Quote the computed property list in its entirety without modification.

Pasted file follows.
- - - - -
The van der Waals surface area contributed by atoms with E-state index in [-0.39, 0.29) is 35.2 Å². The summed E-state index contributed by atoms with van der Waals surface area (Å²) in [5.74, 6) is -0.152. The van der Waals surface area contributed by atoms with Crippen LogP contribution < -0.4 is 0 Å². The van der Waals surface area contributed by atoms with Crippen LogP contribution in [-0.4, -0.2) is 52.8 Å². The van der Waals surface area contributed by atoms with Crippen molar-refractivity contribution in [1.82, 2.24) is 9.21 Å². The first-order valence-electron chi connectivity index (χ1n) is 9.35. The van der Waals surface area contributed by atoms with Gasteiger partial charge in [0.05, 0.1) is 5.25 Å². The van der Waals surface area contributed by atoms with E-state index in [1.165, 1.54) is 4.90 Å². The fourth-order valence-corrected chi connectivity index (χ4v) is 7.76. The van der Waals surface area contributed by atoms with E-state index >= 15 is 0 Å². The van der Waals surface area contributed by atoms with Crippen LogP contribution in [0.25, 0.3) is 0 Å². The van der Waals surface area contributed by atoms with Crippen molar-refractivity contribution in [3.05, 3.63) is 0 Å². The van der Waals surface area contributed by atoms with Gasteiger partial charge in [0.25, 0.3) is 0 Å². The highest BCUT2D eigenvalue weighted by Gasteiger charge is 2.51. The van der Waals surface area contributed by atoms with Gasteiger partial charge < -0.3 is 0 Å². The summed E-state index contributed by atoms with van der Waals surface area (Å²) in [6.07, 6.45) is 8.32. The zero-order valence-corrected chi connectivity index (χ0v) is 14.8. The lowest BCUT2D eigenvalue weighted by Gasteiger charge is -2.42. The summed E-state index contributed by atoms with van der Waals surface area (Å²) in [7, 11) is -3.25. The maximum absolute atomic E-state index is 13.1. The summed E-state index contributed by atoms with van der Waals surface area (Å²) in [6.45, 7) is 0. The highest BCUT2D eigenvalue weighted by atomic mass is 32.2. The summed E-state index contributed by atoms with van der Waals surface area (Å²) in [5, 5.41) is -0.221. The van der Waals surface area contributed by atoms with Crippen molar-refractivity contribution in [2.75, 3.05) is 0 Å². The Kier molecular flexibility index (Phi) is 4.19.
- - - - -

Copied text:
The van der Waals surface area contributed by atoms with E-state index in [-0.39, 0.29) is 35.2 Å². The summed E-state index contributed by atoms with van der Waals surface area (Å²) in [5.74, 6) is -0.152. The van der Waals surface area contributed by atoms with Crippen LogP contribution < -0.4 is 0 Å². The van der Waals surface area contributed by atoms with Crippen LogP contribution in [-0.4, -0.2) is 52.8 Å². The van der Waals surface area contributed by atoms with Crippen molar-refractivity contribution in [1.82, 2.24) is 9.21 Å². The first-order valence-electron chi connectivity index (χ1n) is 9.35. The van der Waals surface area contributed by atoms with Gasteiger partial charge in [0.05, 0.1) is 5.25 Å². The van der Waals surface area contributed by atoms with E-state index in [1.165, 1.54) is 4.90 Å². The fourth-order valence-corrected chi connectivity index (χ4v) is 7.76. The van der Waals surface area contributed by atoms with E-state index >= 15 is 0 Å². The van der Waals surface area contributed by atoms with Crippen LogP contribution in [0.25, 0.3) is 0 Å². The van der Waals surface area contributed by atoms with Crippen molar-refractivity contribution in [3.05, 3.63) is 0 Å². The van der Waals surface area contributed by atoms with Gasteiger partial charge in [0.25, 0.3) is 0 Å². The highest BCUT2D eigenvalue weighted by Gasteiger charge is 2.51. The van der Waals surface area contributed by atoms with Gasteiger partial charge < -0.3 is 0 Å². The summed E-state index contributed by atoms with van der Waals surface area (Å²) in [6.07, 6.45) is 8.32. The zero-order valence-corrected chi connectivity index (χ0v) is 14.8. The lowest BCUT2D eigenvalue weighted by Gasteiger charge is -2.42. The summed E-state index contributed by atoms with van der Waals surface area (Å²) in [7, 11) is -3.25. The maximum absolute atomic E-state index is 13.1. The summed E-state index contributed by atoms with van der Waals surface area (Å²) in [6.45, 7) is 0. The highest BCUT2D eigenvalue weighted by atomic mass is 32.2. The summed E-state index contributed by atoms with van der Waals surface area (Å²) in [5, 5.41) is -0.221. The van der Waals surface area contributed by atoms with Crippen molar-refractivity contribution in [2.75, 3.05) is 0 Å². The Kier molecular flexibility index (Phi) is 4.19.